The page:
Nonetheless, establishing treatments in prisons also faces drawbacks. First of all, engaging inmates in their programmes is paramount (Osher et al., 2003), and sometimes this is not an easy task. Some authors, however, maintain that it may not be important if inmates enter voluntarily or not. As long as involuntary prisoners are kept in treatment long enough, they become involved and stop being resistant, so they can end up showing similar outcomes to the voluntary ones. Nonetheless, coerced clients consume time and resources, and they might reduce the impact on other clients (Brecht et al., 1993). Secondly, most programmes have not been meticulously assessed or they are not expanded until its full profit (Aos et al., 2001). Thirdly, treatments should be differentiated and addressed to every offender or at least to a homogenous group of offenders (Kolstad, 1996); but there is a great negative relationship between number of inmates and number of staff. For instance, only a 25% of offenders participate in academic programmes, 15% are in psychological counselling, and even less access drug or alcohol treatments (Phelps, 2011; Weinstein, 2010). And finally, trying to rehabilitate and restore a normal life in prison settings might be truly complex (Kolstad, 1996).
Anyhow, some studies find that participating in programmes or therapy does not always correlate with some of the aforementioned problems, as well as longer sentences do not per se worsen physical or mental health (Dettbarn, 2012).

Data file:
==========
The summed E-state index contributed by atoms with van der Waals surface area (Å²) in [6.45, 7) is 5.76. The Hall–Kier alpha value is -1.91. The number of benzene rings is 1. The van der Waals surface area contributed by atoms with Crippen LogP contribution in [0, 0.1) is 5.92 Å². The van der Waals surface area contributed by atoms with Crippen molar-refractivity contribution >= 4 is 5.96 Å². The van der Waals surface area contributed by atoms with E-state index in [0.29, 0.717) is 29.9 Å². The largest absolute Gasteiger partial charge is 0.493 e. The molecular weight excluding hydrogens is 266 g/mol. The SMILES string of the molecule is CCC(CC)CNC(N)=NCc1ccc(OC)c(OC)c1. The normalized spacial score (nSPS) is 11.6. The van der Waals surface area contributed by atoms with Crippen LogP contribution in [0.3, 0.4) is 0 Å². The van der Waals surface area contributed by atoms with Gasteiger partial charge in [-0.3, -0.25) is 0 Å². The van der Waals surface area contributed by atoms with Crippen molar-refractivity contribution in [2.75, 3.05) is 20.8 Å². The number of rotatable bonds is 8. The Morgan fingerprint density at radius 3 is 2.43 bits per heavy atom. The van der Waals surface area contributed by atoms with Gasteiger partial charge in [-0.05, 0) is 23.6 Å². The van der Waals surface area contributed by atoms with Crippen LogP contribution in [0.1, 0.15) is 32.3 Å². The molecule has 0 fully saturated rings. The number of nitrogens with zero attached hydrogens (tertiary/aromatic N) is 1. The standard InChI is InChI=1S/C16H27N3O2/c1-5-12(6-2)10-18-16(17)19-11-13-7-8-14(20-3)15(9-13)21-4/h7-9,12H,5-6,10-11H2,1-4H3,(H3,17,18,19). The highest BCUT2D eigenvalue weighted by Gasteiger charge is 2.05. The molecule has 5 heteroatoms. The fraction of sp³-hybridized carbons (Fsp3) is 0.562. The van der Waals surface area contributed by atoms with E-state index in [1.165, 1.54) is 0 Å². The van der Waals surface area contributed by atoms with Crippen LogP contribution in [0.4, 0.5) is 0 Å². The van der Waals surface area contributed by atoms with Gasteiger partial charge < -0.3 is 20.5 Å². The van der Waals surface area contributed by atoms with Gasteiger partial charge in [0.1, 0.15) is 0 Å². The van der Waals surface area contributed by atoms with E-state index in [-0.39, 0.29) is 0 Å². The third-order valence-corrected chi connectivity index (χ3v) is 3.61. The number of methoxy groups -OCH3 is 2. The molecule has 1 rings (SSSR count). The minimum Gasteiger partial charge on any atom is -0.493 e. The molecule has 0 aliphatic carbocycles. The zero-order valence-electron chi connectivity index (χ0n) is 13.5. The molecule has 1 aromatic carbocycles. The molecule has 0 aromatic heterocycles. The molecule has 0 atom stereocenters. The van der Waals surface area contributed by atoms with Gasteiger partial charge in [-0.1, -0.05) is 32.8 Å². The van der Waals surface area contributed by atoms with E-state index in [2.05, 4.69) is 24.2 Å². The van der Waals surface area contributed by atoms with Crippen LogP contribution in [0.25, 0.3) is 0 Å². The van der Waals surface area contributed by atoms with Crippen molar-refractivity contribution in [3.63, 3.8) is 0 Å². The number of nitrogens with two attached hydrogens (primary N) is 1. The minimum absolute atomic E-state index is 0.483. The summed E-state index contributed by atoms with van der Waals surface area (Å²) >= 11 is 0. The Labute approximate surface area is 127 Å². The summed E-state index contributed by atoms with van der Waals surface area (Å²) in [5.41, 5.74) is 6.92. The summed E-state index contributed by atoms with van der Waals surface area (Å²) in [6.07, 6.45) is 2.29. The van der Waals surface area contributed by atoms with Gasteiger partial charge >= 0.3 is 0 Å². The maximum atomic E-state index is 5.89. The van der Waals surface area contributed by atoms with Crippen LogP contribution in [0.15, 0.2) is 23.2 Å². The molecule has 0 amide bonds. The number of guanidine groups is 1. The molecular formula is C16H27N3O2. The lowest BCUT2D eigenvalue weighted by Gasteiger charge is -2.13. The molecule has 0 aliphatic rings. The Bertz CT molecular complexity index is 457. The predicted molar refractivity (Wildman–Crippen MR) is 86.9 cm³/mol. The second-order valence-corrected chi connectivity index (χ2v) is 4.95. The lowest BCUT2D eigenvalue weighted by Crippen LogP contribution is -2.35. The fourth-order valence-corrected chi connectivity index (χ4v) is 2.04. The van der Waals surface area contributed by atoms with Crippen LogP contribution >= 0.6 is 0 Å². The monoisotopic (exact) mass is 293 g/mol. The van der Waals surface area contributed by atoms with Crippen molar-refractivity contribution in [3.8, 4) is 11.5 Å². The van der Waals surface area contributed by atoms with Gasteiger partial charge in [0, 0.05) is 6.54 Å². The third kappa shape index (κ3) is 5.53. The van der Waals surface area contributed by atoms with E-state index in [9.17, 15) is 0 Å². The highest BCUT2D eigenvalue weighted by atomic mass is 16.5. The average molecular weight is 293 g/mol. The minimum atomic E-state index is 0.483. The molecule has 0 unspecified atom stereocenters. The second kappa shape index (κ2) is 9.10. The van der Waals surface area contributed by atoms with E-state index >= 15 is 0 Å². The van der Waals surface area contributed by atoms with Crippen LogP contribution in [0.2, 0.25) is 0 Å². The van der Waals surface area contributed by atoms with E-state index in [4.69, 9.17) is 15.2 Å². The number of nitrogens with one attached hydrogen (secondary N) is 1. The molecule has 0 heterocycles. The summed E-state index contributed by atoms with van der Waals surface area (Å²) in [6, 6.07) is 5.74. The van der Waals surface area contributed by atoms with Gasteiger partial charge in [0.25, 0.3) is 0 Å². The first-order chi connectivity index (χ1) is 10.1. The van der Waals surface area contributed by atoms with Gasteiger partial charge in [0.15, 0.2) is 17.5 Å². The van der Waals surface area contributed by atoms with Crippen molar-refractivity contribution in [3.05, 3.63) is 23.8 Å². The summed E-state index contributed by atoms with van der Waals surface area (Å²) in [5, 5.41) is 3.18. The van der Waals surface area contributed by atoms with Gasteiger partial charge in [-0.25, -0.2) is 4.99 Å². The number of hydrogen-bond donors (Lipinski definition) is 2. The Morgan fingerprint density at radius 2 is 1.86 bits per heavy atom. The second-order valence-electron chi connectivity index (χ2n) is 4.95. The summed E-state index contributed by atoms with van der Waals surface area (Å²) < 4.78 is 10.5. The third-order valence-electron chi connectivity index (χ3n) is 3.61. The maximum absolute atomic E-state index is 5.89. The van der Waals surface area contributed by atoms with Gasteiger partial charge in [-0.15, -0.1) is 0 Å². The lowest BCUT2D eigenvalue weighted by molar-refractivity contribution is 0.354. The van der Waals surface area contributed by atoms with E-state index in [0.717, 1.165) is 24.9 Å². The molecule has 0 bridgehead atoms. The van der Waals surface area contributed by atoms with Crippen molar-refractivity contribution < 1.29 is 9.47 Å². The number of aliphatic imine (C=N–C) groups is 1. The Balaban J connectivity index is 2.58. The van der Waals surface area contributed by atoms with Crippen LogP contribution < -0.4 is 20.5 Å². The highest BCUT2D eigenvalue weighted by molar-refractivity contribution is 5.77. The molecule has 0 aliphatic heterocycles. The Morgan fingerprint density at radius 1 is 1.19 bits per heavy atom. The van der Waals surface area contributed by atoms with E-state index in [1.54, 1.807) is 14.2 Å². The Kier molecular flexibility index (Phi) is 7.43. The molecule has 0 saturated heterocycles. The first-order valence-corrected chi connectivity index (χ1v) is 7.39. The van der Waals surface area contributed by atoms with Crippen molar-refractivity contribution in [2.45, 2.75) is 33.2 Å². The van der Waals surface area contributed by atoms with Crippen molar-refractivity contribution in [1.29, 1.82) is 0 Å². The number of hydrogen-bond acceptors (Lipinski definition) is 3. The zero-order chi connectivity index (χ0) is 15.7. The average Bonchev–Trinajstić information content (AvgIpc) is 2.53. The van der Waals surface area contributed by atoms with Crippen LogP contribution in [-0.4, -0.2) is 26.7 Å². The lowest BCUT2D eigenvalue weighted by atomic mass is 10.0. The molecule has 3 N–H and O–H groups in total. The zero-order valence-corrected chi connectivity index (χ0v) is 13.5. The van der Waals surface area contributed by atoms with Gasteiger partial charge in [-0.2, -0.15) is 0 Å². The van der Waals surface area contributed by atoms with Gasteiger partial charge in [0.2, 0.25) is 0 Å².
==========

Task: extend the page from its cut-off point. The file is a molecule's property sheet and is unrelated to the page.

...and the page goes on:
There are several examples of alternatives to imprisonment, such as prevention programmes, community service, electronic monitoring (Raes & Snacken, 2004) or fines payment (Persson & Siven, 2006).
These alternatives, such as community service, reduce recidivism up to a half (Shepherd, 2001), although this difference tends to disappear in the long term (Killias, Aebi, & Ribeaud, 2000; Killias et al., 2010; Nirel, Landau, Sebba, & Sagiv, 1997; Wermink et al., 2010); they do not stigmatize offenders (Wermink et al., 2010); programmes are carried out in a better scenario (Petersilia, 1994); prison overcrowding is reduced (Wooldredge & Gordon, 1997); it is less costly to conduct them (Kolstad, 1996; Shepherd, 2001; Wermink et al., 2010; Wooldredge & Gordon, 1997); and offenders are offered work, education, and other reference groups that help them not to reoffend (Harris & Wing Lo, 2002; Kolstad, 1996).
As well, risk-focused and evidence-based prevention programmes are a worthwhile measure (Nagin et al., 2009; Welsh & Farrington, 2011). This strategy can deter future criminals, saves resources (Welsh & Farrington, 2011), and even society agrees to invest in them instead of, for instance, building more prisons (Cohen, Rust, & Steen, 2006).